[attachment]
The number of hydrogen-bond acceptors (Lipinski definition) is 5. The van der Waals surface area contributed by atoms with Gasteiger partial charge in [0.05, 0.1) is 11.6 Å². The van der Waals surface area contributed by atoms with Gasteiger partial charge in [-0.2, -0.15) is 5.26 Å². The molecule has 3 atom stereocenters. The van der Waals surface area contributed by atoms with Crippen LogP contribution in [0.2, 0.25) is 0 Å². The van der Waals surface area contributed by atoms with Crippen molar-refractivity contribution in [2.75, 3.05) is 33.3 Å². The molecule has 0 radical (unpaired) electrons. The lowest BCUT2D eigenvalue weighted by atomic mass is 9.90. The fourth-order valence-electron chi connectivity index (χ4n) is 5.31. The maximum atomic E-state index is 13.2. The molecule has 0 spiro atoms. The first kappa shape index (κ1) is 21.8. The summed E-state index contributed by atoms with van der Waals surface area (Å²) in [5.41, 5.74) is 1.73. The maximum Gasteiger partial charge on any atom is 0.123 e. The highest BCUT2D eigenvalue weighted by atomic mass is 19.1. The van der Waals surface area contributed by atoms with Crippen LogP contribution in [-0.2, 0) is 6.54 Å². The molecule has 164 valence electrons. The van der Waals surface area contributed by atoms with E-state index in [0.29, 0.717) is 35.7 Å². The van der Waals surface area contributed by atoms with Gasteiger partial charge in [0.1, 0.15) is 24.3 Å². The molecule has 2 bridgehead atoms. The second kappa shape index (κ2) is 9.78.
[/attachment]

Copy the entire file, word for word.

The number of hydrogen-bond acceptors (Lipinski definition) is 5. The van der Waals surface area contributed by atoms with Gasteiger partial charge in [0.05, 0.1) is 11.6 Å². The van der Waals surface area contributed by atoms with Gasteiger partial charge in [-0.2, -0.15) is 5.26 Å². The molecule has 3 atom stereocenters. The van der Waals surface area contributed by atoms with Crippen LogP contribution in [0.2, 0.25) is 0 Å². The van der Waals surface area contributed by atoms with Crippen molar-refractivity contribution in [2.75, 3.05) is 33.3 Å². The molecule has 0 radical (unpaired) electrons. The lowest BCUT2D eigenvalue weighted by atomic mass is 9.90. The fourth-order valence-electron chi connectivity index (χ4n) is 5.31. The maximum atomic E-state index is 13.2. The molecule has 0 spiro atoms. The first kappa shape index (κ1) is 21.8. The summed E-state index contributed by atoms with van der Waals surface area (Å²) in [5.41, 5.74) is 1.73. The maximum Gasteiger partial charge on any atom is 0.123 e. The highest BCUT2D eigenvalue weighted by atomic mass is 19.1. The van der Waals surface area contributed by atoms with Crippen LogP contribution in [-0.2, 0) is 6.54 Å². The molecule has 164 valence electrons. The van der Waals surface area contributed by atoms with E-state index in [0.29, 0.717) is 35.7 Å². The van der Waals surface area contributed by atoms with Gasteiger partial charge in [0.1, 0.15) is 24.3 Å². The molecule has 2 bridgehead atoms. The second kappa shape index (κ2) is 9.78.